Macleod quote from OFI

This was on OFI last month:

“The whole initiative in reconciliation rests with God. It is an expression of His love: ‘God was reconciling the world to himself.’ But God’s love is not itself reconciliation. Between love and reconciliation there lies the great transaction referred to in 2 Corinthians 5:21: ‘[God] made him who knew no sin to be sin for us, so that we might become the righteousness of God in him.’ There is a staggering amount of theology crammed into these few words. There is the sinlessness of Christ; there is the fact that whatever it was He suffered, God was the ultimate cause of it; and there is the fact that His suffering itself amounted to His being made sin. He bore it. He identified with it. He was treated as it deserved to be treated – bruised for it (Isaiah 53:10), accursed for it (Galatians 3:13) and rejected for it (Mark 15:34).

But how did Christ contract such sin? How did He become vulnerable to its retribution? What right did God have to bruise Him? Because He was for us. That made His condemnation – His expulsion to the Far Country – righteous. But then, beside the for, there is another preposition, in. The for made Him guilty. The in makes us righteous: ‘We are the righteousness of God in Him.’ That is why God is reconciled to us – because we are righteous. That is why God justifies us – declares us righteous: because we are righteous. We have in Christ all the righteousness God can require. We are righteous as Christ himself. Indeed, we are God’s own righteousness – we have kept the covenant as faithfully as God Himself.”

– Donald Macleod, Behold Your God (Fearn, UK: Christian Focus, 1995), 105-106.

He’s right – there’s a ton of theology in that short verse! His unpacking of it looks ok to me – how about you?


The value of legalism

I’ve been reading through Colossians lately, and I was reminded of the precise value of legalism when I read this:

Colossians 2:20 If you have died with Christ to the elementary principles of the world, why, as if you were living in the world, do you submit yourself to decrees, such as, 21″Do not handle, do not taste, do not touch!” 22 (which all refer to things destined to perish with use)–in accordance with the commandments and teachings of men? 23 These are matters which have, to be sure, the appearance of wisdom in self-made religion and self-abasement and severe treatment of the body, but are of no value against fleshly indulgence. (NAS)

In chapter 2, it appears that Paul is covering both the Mosaic law as well as the addition of rules and regulations by men – but even if he’s only addressing one or the other, we know that it is true of both since legalism of any kind is… so valuable that it can make us stand righteous before a Holy God? Nope… it can’t do that (Eph. 2:8-9, Gal. 3:2, etc., etc.) But if it can’t save us, surely legalism can help us to live better, more Christ-like lives, right? Nope – legalism is “of no value against fleshly indulgence” – no value! So why have I tried so many times over the years to kill sin by my own efforts and not by applying “gospel tools” (as Owen says)? Partly, I think, because I’m such a task-oriented person, who easily sees any problem as a task to be solved. To go along with this natural disposition, I seem to easily forget that this task is not one I can solve! This I have to acknowledge to be due to a lack of appreciation for God’s grace, which is required for both my being declared righteous before God initially, and for my daily sanctification. There is no other way for me to become or live righteously other than by God’s grace, made visible in the life, death, and resurrection of His Son, Jesus Christ.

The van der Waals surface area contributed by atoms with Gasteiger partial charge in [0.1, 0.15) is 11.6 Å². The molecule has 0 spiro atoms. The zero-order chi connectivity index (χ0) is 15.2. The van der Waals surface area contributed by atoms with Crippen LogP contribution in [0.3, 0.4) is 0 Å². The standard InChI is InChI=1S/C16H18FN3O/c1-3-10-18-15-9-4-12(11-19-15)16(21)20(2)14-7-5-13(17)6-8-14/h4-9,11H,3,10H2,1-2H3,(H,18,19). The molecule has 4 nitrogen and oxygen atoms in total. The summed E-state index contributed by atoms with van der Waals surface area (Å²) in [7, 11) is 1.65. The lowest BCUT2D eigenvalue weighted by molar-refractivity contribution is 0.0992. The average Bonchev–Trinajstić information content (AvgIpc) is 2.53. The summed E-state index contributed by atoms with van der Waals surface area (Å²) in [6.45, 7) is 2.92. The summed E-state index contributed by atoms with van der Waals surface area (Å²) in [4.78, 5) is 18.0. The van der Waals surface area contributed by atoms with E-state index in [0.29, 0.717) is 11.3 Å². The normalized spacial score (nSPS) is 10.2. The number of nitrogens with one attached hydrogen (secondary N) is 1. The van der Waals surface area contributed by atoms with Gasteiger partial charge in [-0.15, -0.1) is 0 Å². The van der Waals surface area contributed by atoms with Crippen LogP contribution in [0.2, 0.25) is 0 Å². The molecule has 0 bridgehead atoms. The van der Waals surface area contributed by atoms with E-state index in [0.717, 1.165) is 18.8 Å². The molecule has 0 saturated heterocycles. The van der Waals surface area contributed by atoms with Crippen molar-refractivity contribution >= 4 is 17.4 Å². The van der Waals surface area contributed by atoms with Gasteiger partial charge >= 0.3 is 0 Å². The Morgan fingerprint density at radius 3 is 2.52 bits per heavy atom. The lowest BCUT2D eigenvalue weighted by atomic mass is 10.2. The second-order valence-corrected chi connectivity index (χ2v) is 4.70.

May God grant me the wisdom to discern when I fall into trying to sanctify myself.

A reconciliation hopping on one leg

I’ve been involved in an interesting discussion here on Christ’s choices and choices in general. This post is in reply to Perry’s assertion that “…Christ’s death is a propitiation, a reconciliation, but not as a deferment of wrath. God can freely forgive for mercy triumphs over justice.” I responded to that assertion already – but I just came across this quote from Owen which I just had to post somewhere:

As, then, the folly of Socinus and his sectaries is remarkable, who would have the reconciliation mentioned in the Scripture to be nothing but our conversion to God, without the appeasing of his anger and turning away his wrath from us, — which is a reconciliation hopping on one leg, — so that distinction of some between the reconciliation of God to man, making that to be universal towards all, and the reconciliation of man to God, making that to be only of a small number of those to whom God is reconciled, is a no less monstrous figment. Mutual alienation must have mutual reconciliation, seeing they are correlata. The state between God and man, before the reconciliation made by Christ, was a state of enmity. Man was at enmity with God; we were his “enemies,” Col. i. 21; Rom. v. 10; hating him and opposing ourselves to him, in the highest rebellion, to the utmost of our power. God also was thus far an enemy to us, that his “wrath” was on us, Eph. ii. 3; which remaineth on us until we do believe, John iii. 36. To make perfect reconciliation (which Christ is said in many places to do), it is required, first, That the wrath of God be turned away, his anger removed, and all the effects of enmity on his part towards us; secondly, That we be turned away from our opposition to him, and brought into voluntary obedience. Until both these be effected, reconciliation is not perfected. Now, both these are in the Scripture assigned to our Saviour, as the effects of his death and sacrifice.

John Owen, Death of Death in the Death of Christ, Book 3, Chapter 6.

Usually I’m taken by the force and eloquence of Owen’s writing – I don’t remember him being funny before!